Colorado House OKs 4 gun bills
DENVER | The Colorado House approved four gun-control bills Monday after lobbying by the White House and in spite of warnings that they would drive firearms and ammunition manufacturers out of the state.
All four bills were passed without Republican support, although a handful of Democrats from rural or swing districts crossed party lines to oppose the measures. The most dramatic moment of the four-hour session came when Republicans stood to honor Democratic state Rep. Ed Vigil as he announced that he would vote against the bills.
“My conscience is clear that I am doing the right thing for Colorado and for the people of Colorado,” said Mr. Vigil. “This is part of our heritage.”
Given that Democrats outnumber Republicans by 37-28, however, the outcome of the votes was never in doubt. The bills now head to the Senate, where Democrats hold a 20-15 majority and are expected to approve the measures.
Officials from two Colorado ammunition companies, Magul Industries and Alfred Manufacturing, indicated last week that they would relocate if a bill limiting magazine capacity to 15 rounds were signed into law, even though Democrats amended the bill to exempt manufacturers.
That measure, House Bill 1224, won approval Monday on a 34-31 vote. The other three bills advancing would mandate universal background checks, require gun buyers to pay for their background checks, and ban concealed-carry permit holders from bringing guns into buildings on public college campuses.
“Enough is enough. I’m sick and tired of the bloodshed,” said Democratic state Rep. Rhonda Fields, whose district includes the Aurora theater where 12 people were killed and dozens were injured in a mass shooting in July. “Limiting high-capacity magazines to 15 rounds will make our communities less dangerous.”
Vice President Joseph R. Biden called a handful of swing lawmakers Friday while on vacation in Aspen, urging them to support the gun-control package, but Mrs. Fields said the White House was not involved in her decision to push for legislation.
“After the horrible events that happened in Aurora, I was compelled to do something,” she said. “It was way before the White House initiative to address gun violence. So this is not something that was based on some White House-Washington influence.”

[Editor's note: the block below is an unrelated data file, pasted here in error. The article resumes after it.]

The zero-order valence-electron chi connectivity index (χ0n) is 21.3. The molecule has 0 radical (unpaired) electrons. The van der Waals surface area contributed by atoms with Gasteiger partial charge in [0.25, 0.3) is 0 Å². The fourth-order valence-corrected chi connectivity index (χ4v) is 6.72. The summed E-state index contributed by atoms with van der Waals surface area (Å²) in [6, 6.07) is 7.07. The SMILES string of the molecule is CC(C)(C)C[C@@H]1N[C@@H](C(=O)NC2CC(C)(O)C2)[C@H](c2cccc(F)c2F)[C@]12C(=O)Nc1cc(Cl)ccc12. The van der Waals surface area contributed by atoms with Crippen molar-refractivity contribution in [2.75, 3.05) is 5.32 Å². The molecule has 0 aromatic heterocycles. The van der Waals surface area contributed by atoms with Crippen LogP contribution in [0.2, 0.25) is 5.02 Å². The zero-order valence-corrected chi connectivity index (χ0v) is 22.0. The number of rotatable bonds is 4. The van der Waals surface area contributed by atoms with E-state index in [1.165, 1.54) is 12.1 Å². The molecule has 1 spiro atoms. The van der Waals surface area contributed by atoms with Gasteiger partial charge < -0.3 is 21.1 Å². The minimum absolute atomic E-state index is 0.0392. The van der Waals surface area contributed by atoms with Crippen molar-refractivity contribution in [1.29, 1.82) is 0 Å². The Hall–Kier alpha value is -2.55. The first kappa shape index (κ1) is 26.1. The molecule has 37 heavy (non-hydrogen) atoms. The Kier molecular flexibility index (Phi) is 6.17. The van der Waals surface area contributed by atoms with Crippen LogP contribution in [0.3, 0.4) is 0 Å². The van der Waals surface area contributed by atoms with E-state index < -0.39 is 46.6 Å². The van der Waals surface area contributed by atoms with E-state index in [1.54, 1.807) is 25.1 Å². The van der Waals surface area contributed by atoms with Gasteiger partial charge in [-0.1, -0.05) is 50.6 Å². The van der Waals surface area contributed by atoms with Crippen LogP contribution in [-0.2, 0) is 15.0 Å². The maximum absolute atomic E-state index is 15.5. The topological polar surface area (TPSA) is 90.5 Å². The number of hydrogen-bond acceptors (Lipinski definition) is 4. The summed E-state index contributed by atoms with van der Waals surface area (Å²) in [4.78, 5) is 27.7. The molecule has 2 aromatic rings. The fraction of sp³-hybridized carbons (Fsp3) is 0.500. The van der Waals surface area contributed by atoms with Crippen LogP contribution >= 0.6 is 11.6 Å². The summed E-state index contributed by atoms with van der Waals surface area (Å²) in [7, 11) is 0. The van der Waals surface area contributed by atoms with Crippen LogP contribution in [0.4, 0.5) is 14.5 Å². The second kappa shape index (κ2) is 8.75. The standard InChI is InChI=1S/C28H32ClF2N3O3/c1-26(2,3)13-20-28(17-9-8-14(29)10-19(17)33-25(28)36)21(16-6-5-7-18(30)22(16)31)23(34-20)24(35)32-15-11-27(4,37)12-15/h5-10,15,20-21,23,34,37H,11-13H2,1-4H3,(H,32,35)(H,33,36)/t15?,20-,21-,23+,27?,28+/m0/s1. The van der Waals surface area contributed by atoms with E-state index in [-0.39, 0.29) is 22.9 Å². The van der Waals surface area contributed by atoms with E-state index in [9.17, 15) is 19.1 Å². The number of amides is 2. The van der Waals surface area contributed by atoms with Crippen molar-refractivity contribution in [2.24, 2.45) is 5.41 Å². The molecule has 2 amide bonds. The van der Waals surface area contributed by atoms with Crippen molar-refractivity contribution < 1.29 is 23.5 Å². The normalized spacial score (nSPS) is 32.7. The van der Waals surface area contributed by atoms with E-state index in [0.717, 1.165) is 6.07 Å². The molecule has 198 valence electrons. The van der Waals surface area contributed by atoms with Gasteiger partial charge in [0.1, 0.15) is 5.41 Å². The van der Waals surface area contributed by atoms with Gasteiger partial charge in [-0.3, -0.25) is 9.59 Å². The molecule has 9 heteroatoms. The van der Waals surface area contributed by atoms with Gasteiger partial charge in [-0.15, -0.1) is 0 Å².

Still unclear is whether Democratic Gov. John Hickenlooper will sign the bills. The governor has said he supports limiting magazine rounds and charging gun buyers for background checks, although he has not said whether he supports the House versions.
Republicans argued that the bills would have no impact on public safety but would cost the state hundreds of jobs, violate the Second Amendment rights of Coloradans, and inevitably lead to mass gun registration.
Republican state Rep. Chris Holbert said gun owners will be unable to prove whether they passed a background check unless their firearm purchase is recorded in a state database. State agencies now delete information from background checks within 24 hours.
“It is clear that this bill is either totally misguided and people don’t understand what they’re doing, or it’s completely intentional and it leads to registration,” he said. “That’s not black helicopters, as was mentioned earlier, that’s blatantly obvious. And the people of Colorado know it. The voters understand what we’re doing here.”
Republican state Rep. Lori Saine likened requiring gun buyers to pay for their background checks to a poll tax. Both charge citizens a fee in order to exercise a constitutional right, she said.
“A fee that is rendered on a right such as this can’t be anything other than a poll tax,” said Mrs. Saine, noting that the bill contains no limit on the amount of the fee. “This will suppress gun ownership. It will discourage people from owning weapons.”
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